(Editor’s Note: At tonight’s combined meeting of the Township Board and Planning Commission, two public hearings will be held on: 1) the zoning ordinance amendments related to farm processing, and 2) the zoning ordinance for the temporary moratorium. Potential Board action may occur on both items. The meeting will take place at the Township Hall at 7 p.m., and you can view the agenda and packets at the Township website here. Read on for Lou Santucci’s opinion piece, in which he says that another lawsuit on the moratorium might be coming soon. Got something to say? Write it up. Send it to me, [email protected]. -jb)
Township legal costs are heading towards $1,000,000, and for what?! This month’s legal bill was $95,000 for the winery lawsuit, and this is on top of previous bills from our new law firm of approximately $150,000. Along with whatever the previous lawyers’ charges were, we are talking serious money, Folks!
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Before this is over and before damages are assessed, the bill could easily reach $1,000,000.
There will most likely be another lawsuit on the Township’s illegal moratorium and the refusal of the Township planner to accept several special use permits (SUPs) that individuals have tried to submit. She claimed there was a moratorium in place. Albeit illegal, as recent proposed corrective action shows.
This whole thing is bordering on the absurd. What are they fighting for anyway? The major complaint seems to be traffic, including traffic that will be caused by weddings and food service.
Here’s a suggestion. Instead of spending money on defending lawsuits that the Township will most likely lose, why not use that money to undertake an actual traffic study? In the end, I think you will see that there really is no major disruption of your life caused by traffic.
I live on Center Road and can attest that the traffic going from winery to winery is not bumper to bumper, nor is it every day or at all times of the day. Maybe at its peak, one winery will have 30 to 50 cars, and they sit there and then slowly peel off to go to another winery or back to town.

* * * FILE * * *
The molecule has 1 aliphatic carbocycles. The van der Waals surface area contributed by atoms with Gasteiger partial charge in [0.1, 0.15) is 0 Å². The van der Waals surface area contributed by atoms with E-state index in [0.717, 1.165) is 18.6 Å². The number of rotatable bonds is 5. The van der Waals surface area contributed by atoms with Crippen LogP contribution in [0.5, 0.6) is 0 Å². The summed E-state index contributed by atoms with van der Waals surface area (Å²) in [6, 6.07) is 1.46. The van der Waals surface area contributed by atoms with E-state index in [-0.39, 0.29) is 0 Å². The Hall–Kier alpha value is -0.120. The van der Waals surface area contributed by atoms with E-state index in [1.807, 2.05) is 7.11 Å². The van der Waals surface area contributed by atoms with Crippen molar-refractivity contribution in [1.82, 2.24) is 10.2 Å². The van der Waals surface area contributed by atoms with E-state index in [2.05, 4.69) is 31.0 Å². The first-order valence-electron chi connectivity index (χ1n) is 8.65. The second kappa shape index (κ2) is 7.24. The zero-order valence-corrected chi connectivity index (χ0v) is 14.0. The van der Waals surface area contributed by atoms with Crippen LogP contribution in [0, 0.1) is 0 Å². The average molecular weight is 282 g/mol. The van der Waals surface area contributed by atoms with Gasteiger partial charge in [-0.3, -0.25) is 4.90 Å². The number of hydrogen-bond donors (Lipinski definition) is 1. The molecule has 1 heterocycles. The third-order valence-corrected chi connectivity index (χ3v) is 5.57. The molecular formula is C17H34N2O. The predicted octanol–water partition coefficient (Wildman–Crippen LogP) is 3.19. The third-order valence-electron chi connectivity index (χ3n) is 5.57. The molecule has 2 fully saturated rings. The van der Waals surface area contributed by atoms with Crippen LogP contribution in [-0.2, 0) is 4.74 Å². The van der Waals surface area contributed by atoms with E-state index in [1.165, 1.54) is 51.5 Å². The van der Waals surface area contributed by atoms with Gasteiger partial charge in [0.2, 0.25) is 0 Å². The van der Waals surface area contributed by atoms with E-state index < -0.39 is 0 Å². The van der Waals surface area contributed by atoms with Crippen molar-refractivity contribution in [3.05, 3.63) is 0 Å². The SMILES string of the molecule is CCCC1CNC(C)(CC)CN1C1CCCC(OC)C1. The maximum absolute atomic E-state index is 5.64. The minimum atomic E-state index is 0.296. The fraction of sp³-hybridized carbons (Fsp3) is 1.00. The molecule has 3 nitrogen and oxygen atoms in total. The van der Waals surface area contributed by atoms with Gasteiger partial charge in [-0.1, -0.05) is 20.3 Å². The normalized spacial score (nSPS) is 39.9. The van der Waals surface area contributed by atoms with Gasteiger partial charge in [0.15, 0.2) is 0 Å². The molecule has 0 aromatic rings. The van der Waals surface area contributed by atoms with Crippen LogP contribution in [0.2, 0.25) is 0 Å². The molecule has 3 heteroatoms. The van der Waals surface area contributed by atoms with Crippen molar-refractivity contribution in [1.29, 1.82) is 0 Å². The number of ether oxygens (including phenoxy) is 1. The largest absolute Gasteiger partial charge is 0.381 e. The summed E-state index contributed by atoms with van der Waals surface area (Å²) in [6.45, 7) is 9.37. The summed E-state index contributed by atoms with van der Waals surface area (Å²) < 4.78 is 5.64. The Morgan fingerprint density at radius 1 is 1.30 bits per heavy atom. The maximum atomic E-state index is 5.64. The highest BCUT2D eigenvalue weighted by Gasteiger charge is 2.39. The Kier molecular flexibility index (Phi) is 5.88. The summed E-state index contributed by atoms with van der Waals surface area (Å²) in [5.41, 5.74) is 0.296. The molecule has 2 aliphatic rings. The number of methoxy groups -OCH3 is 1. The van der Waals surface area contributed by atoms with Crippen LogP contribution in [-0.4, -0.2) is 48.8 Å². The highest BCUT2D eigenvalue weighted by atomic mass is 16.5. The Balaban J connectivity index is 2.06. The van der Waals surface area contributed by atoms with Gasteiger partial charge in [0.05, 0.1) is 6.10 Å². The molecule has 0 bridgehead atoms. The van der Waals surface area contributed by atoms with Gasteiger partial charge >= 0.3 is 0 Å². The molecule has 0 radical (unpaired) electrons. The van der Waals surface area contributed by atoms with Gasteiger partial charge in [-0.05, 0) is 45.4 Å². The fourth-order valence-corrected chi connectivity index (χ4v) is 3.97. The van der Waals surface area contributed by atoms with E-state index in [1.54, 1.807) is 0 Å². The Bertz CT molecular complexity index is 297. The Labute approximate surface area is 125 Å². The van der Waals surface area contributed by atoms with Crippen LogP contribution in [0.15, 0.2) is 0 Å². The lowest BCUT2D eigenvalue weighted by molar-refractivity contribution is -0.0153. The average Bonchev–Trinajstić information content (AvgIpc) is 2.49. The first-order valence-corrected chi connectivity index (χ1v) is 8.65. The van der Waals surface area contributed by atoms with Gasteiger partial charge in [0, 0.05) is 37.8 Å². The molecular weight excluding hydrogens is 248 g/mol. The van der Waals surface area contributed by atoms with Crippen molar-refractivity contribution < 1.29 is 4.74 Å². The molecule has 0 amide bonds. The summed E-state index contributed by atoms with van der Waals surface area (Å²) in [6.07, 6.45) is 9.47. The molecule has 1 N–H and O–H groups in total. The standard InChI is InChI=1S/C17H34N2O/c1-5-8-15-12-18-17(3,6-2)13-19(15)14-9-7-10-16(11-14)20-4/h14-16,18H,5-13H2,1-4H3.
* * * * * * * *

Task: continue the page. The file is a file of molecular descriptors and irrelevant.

Let’s get realistic here. Who cares if a winery has a wedding at its facility? Who cares if they serve food in their facility? Only a few. And their cheerleading of the Township’s continued intransigence serves no purpose other than to bankrupt the Township.
One has to wonder – what was the compromise that the Township cavalierly rejected $250,000 ago…? Is our Township in the business of enriching downstate law firms rather than seeing that their fiduciary duty lies with OUR pocketbooks, not lining the law firms’ pocketbooks?
It’s time to compromise before we have empty coffers. And the canard that all the wineries had to do was come to the table – which they did numerous times – was proven wrong when the Township recently rejected a request from a potential winery to exempt them from the illegal moratorium.
At that point, the Township knew the moratorium was illegal, and instead of ordering the planner to accept his and other SUPs, they refused his request. This action borders on malfeasance of their sworn duty to uphold the laws of the state and township. Is this a sign of good government?